Bringing its already-popular (on iOS) reimagining of the Atari classic to Android, Activision released Pitfall! to the Play Store today. For those who haven't seen or played the newly conceptualized Pitfall, it shares very little with the original – you'll still be dodging snakes, swinging on ropes, and jump over impossible pitfalls, but this time you'll be playing an "endless-runner" a la Temple Run. Unlike Temple Run, however, Pitfall's protagonist (Pitfall Harry) uses a whip to defeat whatever wild foes happen to be in his way. Harry will also find himself riding various vehicles and running through plenty of dynamic environments.
Twenty years ago you had to pump quarters into an arcade machine to enjoy the punishing shooter known as Raiden. The game was so successful that multiple sequels followed. Now you can play four Raiden arcade games on your mobile device for a one-time fee. This is a retro gaming experience that tries to preserve the feel of the original game, and still make it work on a touch screen. So is Raiden still awesome? Let's see.
See that thing there? Shoot it. That other thing over there? Shoot that, too. That third whatsit over there? That one is a power up.
If there's one thing that our phones and tablets do really well, it's play games from the 90s. And if there's one thing that games from the 90s do really well, it's make crap explode. Expendable: Rearmed (which has nothing to do with Sylvester Stallone) is a third-person shooter set in the distant future where your clone army is being marched in, one at a time, to kill everyone and blow up everything. Things used to be so much simpler, didn't they?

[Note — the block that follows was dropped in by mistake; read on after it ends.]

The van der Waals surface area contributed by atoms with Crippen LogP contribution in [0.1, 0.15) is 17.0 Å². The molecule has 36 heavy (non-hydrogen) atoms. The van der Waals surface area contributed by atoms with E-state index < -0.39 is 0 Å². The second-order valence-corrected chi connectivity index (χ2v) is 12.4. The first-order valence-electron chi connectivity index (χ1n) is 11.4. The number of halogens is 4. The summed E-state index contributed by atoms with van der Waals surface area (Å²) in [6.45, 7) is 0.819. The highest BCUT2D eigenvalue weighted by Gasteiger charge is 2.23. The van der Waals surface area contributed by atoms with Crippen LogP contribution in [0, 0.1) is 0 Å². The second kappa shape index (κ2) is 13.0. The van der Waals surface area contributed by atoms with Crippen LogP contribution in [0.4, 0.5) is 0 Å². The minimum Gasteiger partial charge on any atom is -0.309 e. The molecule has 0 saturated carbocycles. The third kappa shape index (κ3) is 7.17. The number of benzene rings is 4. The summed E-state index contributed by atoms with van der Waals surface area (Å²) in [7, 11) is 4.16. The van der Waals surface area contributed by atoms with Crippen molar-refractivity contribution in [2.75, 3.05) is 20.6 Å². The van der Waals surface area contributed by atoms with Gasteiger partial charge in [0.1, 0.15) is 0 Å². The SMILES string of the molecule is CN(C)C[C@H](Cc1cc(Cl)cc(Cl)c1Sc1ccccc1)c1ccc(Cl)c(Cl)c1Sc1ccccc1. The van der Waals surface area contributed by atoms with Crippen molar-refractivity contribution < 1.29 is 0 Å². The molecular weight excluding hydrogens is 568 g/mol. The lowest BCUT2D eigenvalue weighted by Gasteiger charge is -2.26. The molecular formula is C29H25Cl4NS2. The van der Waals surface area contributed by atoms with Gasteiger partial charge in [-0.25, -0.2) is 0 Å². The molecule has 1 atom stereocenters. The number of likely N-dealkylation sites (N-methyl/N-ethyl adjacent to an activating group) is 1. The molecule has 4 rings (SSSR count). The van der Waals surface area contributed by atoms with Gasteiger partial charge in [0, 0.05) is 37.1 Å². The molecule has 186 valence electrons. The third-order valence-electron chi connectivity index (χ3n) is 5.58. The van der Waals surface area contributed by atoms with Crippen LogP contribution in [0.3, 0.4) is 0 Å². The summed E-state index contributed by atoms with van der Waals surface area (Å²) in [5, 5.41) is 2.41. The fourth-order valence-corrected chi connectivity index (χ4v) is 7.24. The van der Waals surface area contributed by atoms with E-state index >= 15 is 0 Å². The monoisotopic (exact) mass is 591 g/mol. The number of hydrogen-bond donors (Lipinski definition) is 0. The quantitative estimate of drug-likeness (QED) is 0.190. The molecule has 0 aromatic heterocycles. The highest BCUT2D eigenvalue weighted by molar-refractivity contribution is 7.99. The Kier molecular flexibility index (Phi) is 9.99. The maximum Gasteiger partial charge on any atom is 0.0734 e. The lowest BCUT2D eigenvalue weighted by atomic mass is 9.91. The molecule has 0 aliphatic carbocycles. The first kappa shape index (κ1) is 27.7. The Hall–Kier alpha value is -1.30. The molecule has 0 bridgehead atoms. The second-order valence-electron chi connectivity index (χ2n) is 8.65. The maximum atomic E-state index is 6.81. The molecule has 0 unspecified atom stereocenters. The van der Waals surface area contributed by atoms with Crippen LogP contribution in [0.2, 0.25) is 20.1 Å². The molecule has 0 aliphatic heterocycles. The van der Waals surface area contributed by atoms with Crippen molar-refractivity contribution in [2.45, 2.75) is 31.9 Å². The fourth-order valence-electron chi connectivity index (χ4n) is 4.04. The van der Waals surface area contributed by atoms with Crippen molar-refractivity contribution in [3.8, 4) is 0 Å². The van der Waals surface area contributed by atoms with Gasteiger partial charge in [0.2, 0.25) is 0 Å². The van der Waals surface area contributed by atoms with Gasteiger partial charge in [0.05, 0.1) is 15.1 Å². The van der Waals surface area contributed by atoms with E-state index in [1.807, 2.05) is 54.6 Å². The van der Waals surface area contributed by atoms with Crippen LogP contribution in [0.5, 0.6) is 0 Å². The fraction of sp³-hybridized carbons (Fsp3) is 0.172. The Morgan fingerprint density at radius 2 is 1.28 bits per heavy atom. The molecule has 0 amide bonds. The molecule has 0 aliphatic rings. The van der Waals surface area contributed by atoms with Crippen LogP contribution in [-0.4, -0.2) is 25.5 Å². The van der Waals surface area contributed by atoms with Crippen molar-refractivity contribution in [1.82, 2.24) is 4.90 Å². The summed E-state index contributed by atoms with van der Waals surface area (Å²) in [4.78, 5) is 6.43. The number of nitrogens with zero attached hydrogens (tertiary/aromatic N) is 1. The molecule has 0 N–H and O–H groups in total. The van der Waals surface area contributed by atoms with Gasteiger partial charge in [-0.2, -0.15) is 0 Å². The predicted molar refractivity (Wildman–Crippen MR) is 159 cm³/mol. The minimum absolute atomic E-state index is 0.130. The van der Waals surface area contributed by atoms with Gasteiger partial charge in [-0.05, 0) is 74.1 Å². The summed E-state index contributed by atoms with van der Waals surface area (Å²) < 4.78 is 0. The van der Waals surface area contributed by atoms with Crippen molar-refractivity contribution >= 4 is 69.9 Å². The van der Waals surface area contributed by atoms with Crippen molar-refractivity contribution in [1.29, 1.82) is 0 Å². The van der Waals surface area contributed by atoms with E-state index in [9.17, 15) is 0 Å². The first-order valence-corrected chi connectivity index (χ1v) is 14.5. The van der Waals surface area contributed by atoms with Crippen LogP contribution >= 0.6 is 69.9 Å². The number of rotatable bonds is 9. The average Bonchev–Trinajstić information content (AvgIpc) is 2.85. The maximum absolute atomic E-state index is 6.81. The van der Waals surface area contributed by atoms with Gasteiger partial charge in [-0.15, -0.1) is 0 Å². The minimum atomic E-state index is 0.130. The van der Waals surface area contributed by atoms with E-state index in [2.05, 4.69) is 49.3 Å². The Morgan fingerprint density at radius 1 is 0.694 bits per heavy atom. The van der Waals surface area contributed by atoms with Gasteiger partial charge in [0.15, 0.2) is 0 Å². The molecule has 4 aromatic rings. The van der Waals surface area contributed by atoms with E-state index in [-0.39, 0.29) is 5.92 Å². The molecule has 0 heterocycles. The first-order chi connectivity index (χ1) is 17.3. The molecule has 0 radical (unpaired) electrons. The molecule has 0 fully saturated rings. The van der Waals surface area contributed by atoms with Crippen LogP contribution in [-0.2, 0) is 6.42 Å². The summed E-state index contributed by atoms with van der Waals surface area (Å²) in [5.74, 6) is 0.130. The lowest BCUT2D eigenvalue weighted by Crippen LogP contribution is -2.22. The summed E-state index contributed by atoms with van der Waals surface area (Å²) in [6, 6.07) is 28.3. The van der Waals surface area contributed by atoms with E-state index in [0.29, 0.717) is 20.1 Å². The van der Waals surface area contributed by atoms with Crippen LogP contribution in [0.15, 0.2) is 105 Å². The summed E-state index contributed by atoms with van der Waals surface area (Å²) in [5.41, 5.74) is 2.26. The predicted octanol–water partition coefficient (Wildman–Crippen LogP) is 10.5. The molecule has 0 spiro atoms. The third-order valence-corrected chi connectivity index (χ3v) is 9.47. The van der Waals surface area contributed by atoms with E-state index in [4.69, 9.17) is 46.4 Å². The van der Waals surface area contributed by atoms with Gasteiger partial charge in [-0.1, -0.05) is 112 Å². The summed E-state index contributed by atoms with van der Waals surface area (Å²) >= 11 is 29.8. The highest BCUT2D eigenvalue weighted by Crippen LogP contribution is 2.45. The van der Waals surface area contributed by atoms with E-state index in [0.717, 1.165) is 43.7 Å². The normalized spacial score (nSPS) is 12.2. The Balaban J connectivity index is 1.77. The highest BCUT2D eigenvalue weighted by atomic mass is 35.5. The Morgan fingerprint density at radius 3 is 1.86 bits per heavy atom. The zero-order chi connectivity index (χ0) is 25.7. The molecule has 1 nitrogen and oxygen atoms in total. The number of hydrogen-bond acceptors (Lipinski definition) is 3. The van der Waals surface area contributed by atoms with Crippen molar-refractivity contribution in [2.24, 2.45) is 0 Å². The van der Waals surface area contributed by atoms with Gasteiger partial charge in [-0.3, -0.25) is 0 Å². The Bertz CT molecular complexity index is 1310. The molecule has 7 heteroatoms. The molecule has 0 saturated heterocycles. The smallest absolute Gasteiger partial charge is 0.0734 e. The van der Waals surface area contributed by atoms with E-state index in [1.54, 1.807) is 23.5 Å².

The game actually looks pretty dang similar to the N64 niche classic Jet Force Gemini. Expendable: Rearmed (a remake Millenium Solider: Expendable) promises a complete lack of loading times, a host of new achievements, global leaderboards, and every action hero's two favorite words: "weapons galore."
Expendable is available on the Play Store for $2.99.
Fans of old-school classics, gather round and feast your eyes! Atari has announced that two of its high-value properties will be coming to Android in 2013. First on the list is the retro hit Roller Coaster Tycoon. If you were around in the late 90s (and we assume most of our readers are over the age of 12), you might remember that there were two kinds of simulation games back then: Sim games from Maxis, and everyone else. At the top of that gleaming mountain of "everything else" was Roller Coaster Tycoon.
This game centered around creating your own theme park.
Remember the hours and hours you wasted as a kid plunking quarters into the Zaxxon machine, scorning the other kids for playing 1942 and Galaga? Yeah, neither do I - odds are pretty good that if you're reading this, Sega's admittedly unique isometric shooter was slightly before your time. Still, there's got to be plenty of Android gamers eager for a nostalgia trip in 3/4 perspective, right? For those middle-aged gamers, Zaxxon Escape is now available in the Play Store for a mere buck. At the cost of just four single-run games from 1982, that's a bargain.